Yesterday was Sunday. Like millions of people in the UK, I spent it doing whatever-the-hell I wanted. That turned out to be a visit to an antique fair, a mooch around an art gallery, a blast through a supermarket, a trip through our fields to the river and, finally, a movie.
Today is Monday. Unlike millions of people in the UK, I am spending it doing whatever-the-hell I want. That turns out to be some adjustments to my investments, a workout, a trip through our fields to the river, the formulation and writing of this blog post and, finally, a movie.
Tomorrow is Tuesday. Unlike millions of people in the UK, I will spend it doing whatever-the-hell I want. That will be a visit to a Buddhist monastery, a walk around Ulverston in the Lake District, a walk around Derwentwater in the Lake District and, finally, a movie.
I don’t write the above to brag. Far from it. The idea for this blog came about whilst I was down by the river, soaking up the sounds, the sunshine, and flipping over rocks in the attempt to find a fossil (I failed!). It occurred to me what a wonderful life I have engineered for myself.
To me, the ultimate goal in life is freedom. Freedom to do what I want, when I want, how I want (within reason). I have never held down a “proper” job. In all honesty, I don’t understand how anyone can, unless they absolutely love doing it. I apologise if such a flippant remark annoys you; I appreciate that the reason most people have a “proper” job is to earn money to live. However, from what I can see most then become a slave to that very lifestyle, unable to quit their job as it could mean the loss of their house, the inability to buy a new car or the latest big screen TV.
The thing is, all we need is a roof over our heads and enough money to be able to feed and clothe ourselves and any dependants. I have spent virtually all of my adult life in that state, rarely having a surplus of cash often wondering where the rent was going to come from. But how many people who work a full-time job for an unappreciative corporation are in the same boat, wondering how they will manage month on month?
Over time, people get promoted up the corporate ladder so they can earn more money to spend on crap no-one really needs to make up for the fact that even more of their precious life will now be devoted to an entity that would replace them within a week if they suddenly dropped down dead.
If you have read my book, you will know that I inhereted some cash a few years ago. Not enough to, say, buy a house with, but enough where – with prudent investing – Vikki and I will be able to one day move to a foreign land to start a new adventure. Having received this windfall relatively late in life, I was already so used to being skint that I really didn’t have a clue what to do with it. I thought about buying stuff – a more modern car, gadgets, tech etc – but couldn’t work out how that would enrich my life.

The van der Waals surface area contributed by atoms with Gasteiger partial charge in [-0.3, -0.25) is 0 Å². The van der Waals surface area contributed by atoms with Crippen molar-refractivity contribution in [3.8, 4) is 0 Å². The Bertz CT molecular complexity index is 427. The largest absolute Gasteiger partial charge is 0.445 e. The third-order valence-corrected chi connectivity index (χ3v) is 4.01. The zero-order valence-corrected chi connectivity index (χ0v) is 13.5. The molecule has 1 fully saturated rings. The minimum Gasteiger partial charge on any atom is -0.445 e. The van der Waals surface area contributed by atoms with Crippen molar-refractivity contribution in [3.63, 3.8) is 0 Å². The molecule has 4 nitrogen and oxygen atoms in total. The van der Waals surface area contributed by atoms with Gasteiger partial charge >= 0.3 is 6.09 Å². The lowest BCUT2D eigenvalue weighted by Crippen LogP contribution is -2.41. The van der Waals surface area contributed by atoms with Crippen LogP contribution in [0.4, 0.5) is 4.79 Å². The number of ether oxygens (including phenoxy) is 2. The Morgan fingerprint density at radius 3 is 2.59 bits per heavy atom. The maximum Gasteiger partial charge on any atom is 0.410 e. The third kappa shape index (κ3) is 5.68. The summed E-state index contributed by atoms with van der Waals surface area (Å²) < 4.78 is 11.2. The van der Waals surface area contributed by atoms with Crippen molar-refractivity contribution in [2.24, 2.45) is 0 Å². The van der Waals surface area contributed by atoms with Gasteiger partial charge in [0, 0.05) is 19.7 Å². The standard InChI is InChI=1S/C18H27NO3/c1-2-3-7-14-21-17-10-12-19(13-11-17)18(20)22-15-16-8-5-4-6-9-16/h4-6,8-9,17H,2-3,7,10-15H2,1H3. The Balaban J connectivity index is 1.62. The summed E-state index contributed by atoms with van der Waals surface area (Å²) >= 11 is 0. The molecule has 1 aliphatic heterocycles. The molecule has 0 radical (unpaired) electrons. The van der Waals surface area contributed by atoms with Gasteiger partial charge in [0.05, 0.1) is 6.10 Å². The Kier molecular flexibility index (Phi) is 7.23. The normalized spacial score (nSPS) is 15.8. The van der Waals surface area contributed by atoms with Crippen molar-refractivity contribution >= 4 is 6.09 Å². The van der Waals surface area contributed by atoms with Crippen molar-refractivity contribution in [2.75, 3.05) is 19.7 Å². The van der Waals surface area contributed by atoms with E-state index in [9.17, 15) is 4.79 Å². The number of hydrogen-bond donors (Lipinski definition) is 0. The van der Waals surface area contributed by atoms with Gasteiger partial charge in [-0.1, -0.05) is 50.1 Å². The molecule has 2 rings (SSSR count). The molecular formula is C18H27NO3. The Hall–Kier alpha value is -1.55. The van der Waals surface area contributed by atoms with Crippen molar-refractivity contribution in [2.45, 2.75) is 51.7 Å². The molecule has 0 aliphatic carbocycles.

In fact, I have been carrying out an experiment of sorts, making multiple purchases a month of things I think I want only to send back about 95% of those items. Once the initial excitement of receiving and opening the new purchases has waned (usually within minutes), I realise that I actually don’t want this thing so exploit Amazon’s return policy to my best advantage. It’s been a bit of an eye-opener.
The point I am trying to make is that being able to buy pretty much whatever I want does nothing to increase my happiness. What does and what will is continuing to do whatever-the-hell I want.
“Yeah, it’s alright for you, you have that money”. I can hear the comments already but, in case I wasn’t clear before, the way I live my life right now is exactly the same as they way I lived my life before having a little nest egg. Additionally, none of that money contributes to our day-to-day living and, if you own a house, you have way more assets than I do.
Life is short. Really, really short. Even if you lived to be 100 years old, that time is basically meaningless. It’s the equivalent of a penny among trillions of pounds: it contributes little and doesn’t matter. So why do so many people spend up to 1/3rd of their lives doing something they would rather not do? I can’t imagine anyone wishing they had worked more when lying on their death bed.
Currently, Vikki and I work smart, not hard. We have done hard: we started a business at the same time as a band (the former funding the latter) and ran both side-by-side for over ten years. Once the band was over, I found myself filling my time with multiple projects, making stuff up to do as I felt I needed to be busy, needed to be working. But what did that effort contribute to my life? I’ll tell you: NOTHING! All it did was stress me out and make me miserable. So now I do the bare minimum to get by. Most of the work we do is a total waste of time. A 100% increase in my productivity would not produce a 100% increase in my income, so why bother putting the effort in? I would rather do something-less-boring-instead. This leaves me more time to enjoy life, explore life and chase the projects and ambitions that are actually important to me.
I hope this post gives you some food-for-thought. I am not saying it would be easy or responsible to, for instance, quit your job, sell up and live in a tipi. What I am asking you is this:
Is there a way you could work less to do more of the things you love, before it’s too late?